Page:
January 11, 2011
UPDATE: 10:15 a.m. Wednesday
Illinois has many monikers: Land of Lincoln, the Prairie State, home to President Obama, and now this one – budget basket case. At a time when many state governments are struggling to make ends meet, Illinois state officials face one of the worst budget shortfalls of all.
With a self-imposed deadline of midnight Tuesday, Democratic Governor Pat Quinn and the Democrat-controlled state legislature moved swiftly to pass a major tax increase to offset a budget deficit of at least $12 billion, or about 34 percent of the $35 billion general fund budget – plus another $6 billion of debt carried over from the previous year. That debt consists of unpaid bills to public universities, schools, social service agencies, druggists and vendors.
The state’s employee pension fund is woefully underfunded and
its once shining credit rating is dangerously on the skids.
On top of that, the state employee pension fund is woefully underfunded, to the tune of $80 billion to $90 billion, and the state’s once shining credit rating is dangerously on the skids, which means paying high interest rates to borrow money. “It’s the enormity of the deficit,” when compared to the overall budget, that sets Illinois apart from many other states, says Richard F. Dye, of the University of Illinois' Institute of Government and co-author of a study released last week entitled, “Titanic and Sinking: The Illinois Budget Disaster.”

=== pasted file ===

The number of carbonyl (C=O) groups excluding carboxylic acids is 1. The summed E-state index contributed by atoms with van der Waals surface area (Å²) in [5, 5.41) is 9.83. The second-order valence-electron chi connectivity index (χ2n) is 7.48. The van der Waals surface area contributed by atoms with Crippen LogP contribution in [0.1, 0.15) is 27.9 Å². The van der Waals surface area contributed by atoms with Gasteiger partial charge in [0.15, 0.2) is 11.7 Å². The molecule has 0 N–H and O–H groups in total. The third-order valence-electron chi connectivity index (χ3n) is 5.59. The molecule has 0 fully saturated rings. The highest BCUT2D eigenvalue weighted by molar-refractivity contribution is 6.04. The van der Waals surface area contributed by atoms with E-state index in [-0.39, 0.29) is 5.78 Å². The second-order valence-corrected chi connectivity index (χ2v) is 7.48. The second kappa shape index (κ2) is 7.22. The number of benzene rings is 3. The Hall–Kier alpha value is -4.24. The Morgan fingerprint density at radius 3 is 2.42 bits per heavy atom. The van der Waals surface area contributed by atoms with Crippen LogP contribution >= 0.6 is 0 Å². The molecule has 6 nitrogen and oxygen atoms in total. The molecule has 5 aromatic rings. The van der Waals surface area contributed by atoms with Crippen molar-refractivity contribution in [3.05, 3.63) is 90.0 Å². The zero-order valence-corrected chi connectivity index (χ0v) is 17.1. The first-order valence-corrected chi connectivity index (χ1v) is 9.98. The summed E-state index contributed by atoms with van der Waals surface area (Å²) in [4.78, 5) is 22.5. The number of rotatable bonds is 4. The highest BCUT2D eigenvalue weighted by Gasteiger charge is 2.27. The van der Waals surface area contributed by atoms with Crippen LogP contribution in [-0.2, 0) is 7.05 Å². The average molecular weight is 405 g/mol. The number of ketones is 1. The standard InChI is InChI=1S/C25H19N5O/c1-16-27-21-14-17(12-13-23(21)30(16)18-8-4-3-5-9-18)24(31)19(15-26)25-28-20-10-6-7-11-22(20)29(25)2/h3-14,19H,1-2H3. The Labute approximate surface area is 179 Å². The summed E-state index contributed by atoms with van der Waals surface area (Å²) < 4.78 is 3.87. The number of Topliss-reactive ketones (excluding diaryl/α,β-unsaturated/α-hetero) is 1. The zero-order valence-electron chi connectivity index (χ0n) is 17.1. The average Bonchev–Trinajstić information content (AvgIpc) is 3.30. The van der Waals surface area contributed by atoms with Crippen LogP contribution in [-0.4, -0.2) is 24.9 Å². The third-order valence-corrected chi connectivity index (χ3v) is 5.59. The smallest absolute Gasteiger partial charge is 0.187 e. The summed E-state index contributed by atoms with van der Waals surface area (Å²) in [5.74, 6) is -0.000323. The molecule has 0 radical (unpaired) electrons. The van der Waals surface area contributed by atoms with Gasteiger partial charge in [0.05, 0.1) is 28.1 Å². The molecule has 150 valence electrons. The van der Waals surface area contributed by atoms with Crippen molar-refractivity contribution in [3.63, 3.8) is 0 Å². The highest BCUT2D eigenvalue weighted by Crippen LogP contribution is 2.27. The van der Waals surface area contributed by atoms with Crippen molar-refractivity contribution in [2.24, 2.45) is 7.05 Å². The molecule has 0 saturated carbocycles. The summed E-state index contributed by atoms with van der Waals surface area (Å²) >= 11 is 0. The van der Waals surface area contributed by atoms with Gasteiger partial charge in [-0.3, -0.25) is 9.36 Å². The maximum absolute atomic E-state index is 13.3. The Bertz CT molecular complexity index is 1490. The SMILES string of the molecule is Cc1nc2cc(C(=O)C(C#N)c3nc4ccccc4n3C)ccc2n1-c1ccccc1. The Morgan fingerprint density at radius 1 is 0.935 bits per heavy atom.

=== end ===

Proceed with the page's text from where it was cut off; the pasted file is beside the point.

In an interview with The Fiscal Times, Dye said, “If a balanced budget requirement doesn’t bind or is ignored, as is the case here, you’re going to run up against one of two other constraints: either a borrowing constraint because people won’t loan to you, or a cash flow constraint, which is happening now.”
After rank-and-file lawmakers balked during a lame-duck session of the General Assembly at the proposed 75 percent increase in the income tax rate, Democratic legislative leaders rushed to pass a plan that would raise the tax by 66 percent. The 3 percent income tax rate now paid by individuals and families would rise to 5 percent in one of the largest state tax increases in Illinois history, and corporate rates will go up as well. The higher taxes will generate about $6.8 billion a year – a major increase by any measure, and will be coupled with strict 2 percent limits on spending growth. Republicans and other critics said the governor and Democratic state legislative leaders should have tried harder to cut spending before resorting to huge tax increase.
“We opposed the legislation because we need to get our fiscal house in order obviously,” Tom Johnson, president of Taxpayers’ Federation of Illinois, told The Fiscal Times. “Our concern was that the public was expecting some identifiable cuts in programs . . . The public is not going to accept this tax change just with a promise we’re going to cap future growth in spending. They believe there should be specifically identified reductions in program costs. This package doesn’t produce any cuts.”
While Illinois is arguably in the worst shape of any state, scores of others, including California and New Jersey, are grappling with similar problems. The day of reckoning in Illinois comes after years of papering over severe budget problems under a relatively weak balanced budget requirement. Democratic Gov. Pat Quinn planned to sign the tax package before noon Wednesday, when a new state legislature will take over with more Republican members unlikely to go along with big tax increases.
Speaking on Monday after taking the oath of office for a full term, Quinn called for unity. "I'm here today to say that we will pay our bills, we will stabilize our budget, we will strengthen our economy. We will do that very, very soon."
States have used a combination of federal stimulus funding, sharp cuts in government services, and tax and fee increases to close shortfalls totaling $130 billion in their current budgets, according to the Center on Budget and Policy Priorities. But 40 states including Illinois are now facing a combined shortfall of $113 billion in the coming fiscal year.
Making Wall Street Nervous